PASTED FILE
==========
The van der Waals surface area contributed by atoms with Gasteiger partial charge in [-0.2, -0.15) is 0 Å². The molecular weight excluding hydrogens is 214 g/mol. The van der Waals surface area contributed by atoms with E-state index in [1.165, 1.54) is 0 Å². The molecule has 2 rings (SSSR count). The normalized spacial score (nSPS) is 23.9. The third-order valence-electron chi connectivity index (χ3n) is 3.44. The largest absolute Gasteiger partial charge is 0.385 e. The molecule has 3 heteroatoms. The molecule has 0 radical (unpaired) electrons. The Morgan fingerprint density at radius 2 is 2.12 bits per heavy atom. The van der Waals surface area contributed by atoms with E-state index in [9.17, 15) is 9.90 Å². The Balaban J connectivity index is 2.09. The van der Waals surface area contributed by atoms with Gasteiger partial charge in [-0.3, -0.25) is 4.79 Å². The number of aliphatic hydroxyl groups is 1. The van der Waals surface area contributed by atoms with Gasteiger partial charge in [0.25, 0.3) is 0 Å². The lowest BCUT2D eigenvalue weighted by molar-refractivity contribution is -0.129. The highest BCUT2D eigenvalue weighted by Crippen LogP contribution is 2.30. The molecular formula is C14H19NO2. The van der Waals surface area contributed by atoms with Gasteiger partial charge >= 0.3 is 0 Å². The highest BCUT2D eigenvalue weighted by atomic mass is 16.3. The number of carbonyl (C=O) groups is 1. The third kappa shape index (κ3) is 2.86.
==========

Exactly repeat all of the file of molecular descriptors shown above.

The van der Waals surface area contributed by atoms with Gasteiger partial charge in [-0.2, -0.15) is 0 Å². The molecular weight excluding hydrogens is 214 g/mol. The van der Waals surface area contributed by atoms with E-state index in [1.165, 1.54) is 0 Å². The molecule has 2 rings (SSSR count). The normalized spacial score (nSPS) is 23.9. The third-order valence-electron chi connectivity index (χ3n) is 3.44. The largest absolute Gasteiger partial charge is 0.385 e. The molecule has 3 heteroatoms. The molecule has 0 radical (unpaired) electrons. The Morgan fingerprint density at radius 2 is 2.12 bits per heavy atom. The van der Waals surface area contributed by atoms with E-state index in [9.17, 15) is 9.90 Å². The Balaban J connectivity index is 2.09. The van der Waals surface area contributed by atoms with Gasteiger partial charge in [-0.3, -0.25) is 4.79 Å². The number of aliphatic hydroxyl groups is 1. The van der Waals surface area contributed by atoms with Gasteiger partial charge in [0.25, 0.3) is 0 Å². The lowest BCUT2D eigenvalue weighted by molar-refractivity contribution is -0.129. The highest BCUT2D eigenvalue weighted by Crippen LogP contribution is 2.30. The molecular formula is C14H19NO2. The van der Waals surface area contributed by atoms with Gasteiger partial charge >= 0.3 is 0 Å². The highest BCUT2D eigenvalue weighted by atomic mass is 16.3. The number of carbonyl (C=O) groups is 1. The third kappa shape index (κ3) is 2.86.